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torpedo
06-10-2016, 05:05 PM
As I am slowly restoring my 64 Thunderbird, I now have issues with the park light(amber) drivers side not coming on. And when I engage the flashers, the passenger side is very bright whereas the driver side slowly flashes but very dim. I thoroughly cleaned the contacts but no success. If anyone can help that would be appreciated. Thank you to all and to this forum.

Yadkin
06-10-2016, 05:56 PM
My '64 didn't have the emergency flasher option.

Is it both the front and rear driver's side, or front only? If just the front, clean the contact with aerosol contact cleaner, also clean and tighten the ground circuit, which is through the metal housing itself.

If it's front and rear, check the flasher unit connections.

torpedo
06-10-2016, 08:00 PM
Thanks for the reply Yadkin, flashers are both front and rear. Only one giving me the problem is the front drivers side. I did clean the contacts. I am hoping the mice didn't chew any wires. As I stated the park light does not work on the driver side, when flasher engaged its very dim and slow. I will have to look into this a little closer with my trusty electrical book. Thanks again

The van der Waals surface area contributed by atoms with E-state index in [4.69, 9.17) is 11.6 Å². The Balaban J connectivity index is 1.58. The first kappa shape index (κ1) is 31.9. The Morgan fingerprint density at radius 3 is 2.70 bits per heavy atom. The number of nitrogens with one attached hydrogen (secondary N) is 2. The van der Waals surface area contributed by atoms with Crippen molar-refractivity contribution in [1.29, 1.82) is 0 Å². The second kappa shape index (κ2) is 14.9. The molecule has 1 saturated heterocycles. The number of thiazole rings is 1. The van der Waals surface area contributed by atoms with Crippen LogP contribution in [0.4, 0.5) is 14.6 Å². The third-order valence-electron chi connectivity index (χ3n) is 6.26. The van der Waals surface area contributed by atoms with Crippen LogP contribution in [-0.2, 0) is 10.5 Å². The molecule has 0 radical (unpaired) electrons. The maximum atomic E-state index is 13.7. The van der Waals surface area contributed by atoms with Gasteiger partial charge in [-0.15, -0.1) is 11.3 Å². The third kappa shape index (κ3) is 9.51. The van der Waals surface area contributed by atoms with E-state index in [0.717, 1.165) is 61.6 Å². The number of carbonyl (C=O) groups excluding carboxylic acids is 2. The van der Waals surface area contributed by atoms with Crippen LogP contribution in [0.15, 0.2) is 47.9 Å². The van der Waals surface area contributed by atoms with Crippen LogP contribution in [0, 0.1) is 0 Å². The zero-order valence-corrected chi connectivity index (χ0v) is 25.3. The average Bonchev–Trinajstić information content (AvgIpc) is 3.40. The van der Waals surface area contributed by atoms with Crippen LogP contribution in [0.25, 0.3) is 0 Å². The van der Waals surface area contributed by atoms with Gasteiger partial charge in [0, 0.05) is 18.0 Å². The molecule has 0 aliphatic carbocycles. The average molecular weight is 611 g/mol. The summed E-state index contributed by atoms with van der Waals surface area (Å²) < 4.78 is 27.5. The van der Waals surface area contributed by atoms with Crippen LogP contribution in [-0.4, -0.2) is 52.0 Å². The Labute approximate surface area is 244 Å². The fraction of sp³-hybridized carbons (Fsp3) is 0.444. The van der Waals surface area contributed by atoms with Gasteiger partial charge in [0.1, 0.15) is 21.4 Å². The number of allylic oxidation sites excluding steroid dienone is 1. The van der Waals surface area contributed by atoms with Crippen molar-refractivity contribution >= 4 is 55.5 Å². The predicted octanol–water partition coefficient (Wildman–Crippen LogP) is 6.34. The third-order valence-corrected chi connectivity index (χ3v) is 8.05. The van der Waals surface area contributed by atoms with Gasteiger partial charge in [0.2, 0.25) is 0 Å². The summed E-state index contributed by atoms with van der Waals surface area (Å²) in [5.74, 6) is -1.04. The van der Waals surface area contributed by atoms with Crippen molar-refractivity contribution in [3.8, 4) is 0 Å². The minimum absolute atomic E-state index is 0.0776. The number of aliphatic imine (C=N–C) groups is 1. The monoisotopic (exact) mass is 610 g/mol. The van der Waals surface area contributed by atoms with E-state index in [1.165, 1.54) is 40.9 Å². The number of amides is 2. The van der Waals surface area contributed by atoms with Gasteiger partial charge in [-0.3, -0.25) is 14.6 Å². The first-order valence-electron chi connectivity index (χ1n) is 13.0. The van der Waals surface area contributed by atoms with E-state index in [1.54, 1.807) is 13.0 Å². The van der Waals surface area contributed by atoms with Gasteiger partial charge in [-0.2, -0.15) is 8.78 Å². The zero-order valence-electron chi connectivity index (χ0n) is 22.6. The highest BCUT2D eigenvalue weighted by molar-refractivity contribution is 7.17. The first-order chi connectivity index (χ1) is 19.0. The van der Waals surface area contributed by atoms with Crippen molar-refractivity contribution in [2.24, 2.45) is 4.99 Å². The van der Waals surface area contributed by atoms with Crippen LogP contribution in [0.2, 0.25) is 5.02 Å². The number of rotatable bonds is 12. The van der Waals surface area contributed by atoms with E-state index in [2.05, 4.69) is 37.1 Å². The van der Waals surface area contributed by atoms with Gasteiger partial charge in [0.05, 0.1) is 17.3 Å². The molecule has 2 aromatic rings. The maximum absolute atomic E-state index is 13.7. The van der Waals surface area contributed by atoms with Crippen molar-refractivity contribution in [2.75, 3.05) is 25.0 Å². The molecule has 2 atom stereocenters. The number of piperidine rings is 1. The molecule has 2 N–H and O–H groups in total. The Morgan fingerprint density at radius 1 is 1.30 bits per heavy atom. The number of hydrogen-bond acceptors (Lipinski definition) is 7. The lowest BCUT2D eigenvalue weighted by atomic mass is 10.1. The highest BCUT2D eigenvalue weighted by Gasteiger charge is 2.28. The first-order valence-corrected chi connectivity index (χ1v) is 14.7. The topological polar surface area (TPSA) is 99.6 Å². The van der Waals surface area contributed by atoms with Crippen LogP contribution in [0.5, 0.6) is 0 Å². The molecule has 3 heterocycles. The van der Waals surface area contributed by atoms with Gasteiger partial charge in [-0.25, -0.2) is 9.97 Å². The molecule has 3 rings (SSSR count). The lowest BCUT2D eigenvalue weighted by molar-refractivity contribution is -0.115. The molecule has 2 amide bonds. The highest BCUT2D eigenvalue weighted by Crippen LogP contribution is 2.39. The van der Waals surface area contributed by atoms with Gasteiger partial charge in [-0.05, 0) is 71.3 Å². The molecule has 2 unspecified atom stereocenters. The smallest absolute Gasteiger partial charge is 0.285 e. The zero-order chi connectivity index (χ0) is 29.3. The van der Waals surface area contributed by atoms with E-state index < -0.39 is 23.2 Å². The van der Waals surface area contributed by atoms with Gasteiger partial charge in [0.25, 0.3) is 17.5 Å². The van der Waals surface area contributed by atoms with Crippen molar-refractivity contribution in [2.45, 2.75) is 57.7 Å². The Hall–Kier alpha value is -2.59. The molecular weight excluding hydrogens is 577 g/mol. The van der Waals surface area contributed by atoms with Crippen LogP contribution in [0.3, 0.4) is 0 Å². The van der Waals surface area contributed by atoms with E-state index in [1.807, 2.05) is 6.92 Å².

simplyconnected
06-10-2016, 08:55 PM
Fred, your problem sounds like a classic 'grounding' problem. As these old cars age we depend on spot welds that are compromised by rust.

You are cleaning contacts which is ok but don't forget that every circuit relies on two wires to complete the path. Grounding is equally important as positive battery voltage.

Try this... connect a long copper wire to your battery NEG side and turn on your dim flasher. Now scrape the outside metal of the lamp socket and dig the ground wire into it. See if the lamp shines brighter and the flash rate improves.

Modern cars include a ground wire in every lamp holder because most housings are plastic. The ground wires continue in the wire harnesses all the way to the battery. Also, modern cars have a short wire connected to the body right at the battery. You should do this with your classic as well. The steel body makes a sub-standard conductor but car companies used them for decades to save money. Not any more.

I encourage you to make your own 12-volt test light using a dash light bulb (like #57) with two skinny but long stranded copper wires soldered to it. Tape the metal portion with electrical tape. You can get fancy and include a couple alligator clips on the ends.

This test light will help you troubleshoot both sides of any car circuit. If you suspect a bad ground, connect one test lead to the battery + side and use the other lead to check for a good strong ground. If your test light shines dimly, fix the ground.

If you have more questions, please post them. - Dave

torpedo
06-11-2016, 12:23 AM